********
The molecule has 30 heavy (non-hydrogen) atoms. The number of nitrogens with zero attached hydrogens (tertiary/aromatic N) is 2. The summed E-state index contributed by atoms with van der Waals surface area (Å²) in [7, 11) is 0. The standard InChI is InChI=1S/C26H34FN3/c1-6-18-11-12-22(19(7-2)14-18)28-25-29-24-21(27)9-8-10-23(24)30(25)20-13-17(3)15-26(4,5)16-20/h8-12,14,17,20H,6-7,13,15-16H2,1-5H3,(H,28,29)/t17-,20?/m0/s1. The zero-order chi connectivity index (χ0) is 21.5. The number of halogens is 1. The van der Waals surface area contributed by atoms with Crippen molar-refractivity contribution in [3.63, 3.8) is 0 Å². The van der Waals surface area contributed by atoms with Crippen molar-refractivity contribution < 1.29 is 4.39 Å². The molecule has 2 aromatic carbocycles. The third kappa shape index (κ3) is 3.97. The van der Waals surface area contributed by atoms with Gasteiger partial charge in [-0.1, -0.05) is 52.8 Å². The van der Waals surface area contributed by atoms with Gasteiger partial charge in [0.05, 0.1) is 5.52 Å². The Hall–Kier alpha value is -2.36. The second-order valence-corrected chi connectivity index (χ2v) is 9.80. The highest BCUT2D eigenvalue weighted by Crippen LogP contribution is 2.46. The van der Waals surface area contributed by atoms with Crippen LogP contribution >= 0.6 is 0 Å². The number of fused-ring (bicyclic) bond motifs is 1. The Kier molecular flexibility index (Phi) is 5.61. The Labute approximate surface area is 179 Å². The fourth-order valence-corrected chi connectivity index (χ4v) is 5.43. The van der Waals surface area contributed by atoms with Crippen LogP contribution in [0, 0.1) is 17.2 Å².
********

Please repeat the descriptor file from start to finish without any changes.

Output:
The molecule has 30 heavy (non-hydrogen) atoms. The number of nitrogens with zero attached hydrogens (tertiary/aromatic N) is 2. The summed E-state index contributed by atoms with van der Waals surface area (Å²) in [7, 11) is 0. The standard InChI is InChI=1S/C26H34FN3/c1-6-18-11-12-22(19(7-2)14-18)28-25-29-24-21(27)9-8-10-23(24)30(25)20-13-17(3)15-26(4,5)16-20/h8-12,14,17,20H,6-7,13,15-16H2,1-5H3,(H,28,29)/t17-,20?/m0/s1. The zero-order chi connectivity index (χ0) is 21.5. The number of halogens is 1. The van der Waals surface area contributed by atoms with Crippen molar-refractivity contribution in [3.63, 3.8) is 0 Å². The van der Waals surface area contributed by atoms with Crippen molar-refractivity contribution < 1.29 is 4.39 Å². The molecule has 2 aromatic carbocycles. The third kappa shape index (κ3) is 3.97. The van der Waals surface area contributed by atoms with Gasteiger partial charge in [-0.1, -0.05) is 52.8 Å². The van der Waals surface area contributed by atoms with Gasteiger partial charge in [0.05, 0.1) is 5.52 Å². The Hall–Kier alpha value is -2.36. The second-order valence-corrected chi connectivity index (χ2v) is 9.80. The highest BCUT2D eigenvalue weighted by Crippen LogP contribution is 2.46. The van der Waals surface area contributed by atoms with Crippen LogP contribution >= 0.6 is 0 Å². The number of fused-ring (bicyclic) bond motifs is 1. The Kier molecular flexibility index (Phi) is 5.61. The Labute approximate surface area is 179 Å². The fourth-order valence-corrected chi connectivity index (χ4v) is 5.43. The van der Waals surface area contributed by atoms with Crippen LogP contribution in [0, 0.1) is 17.2 Å².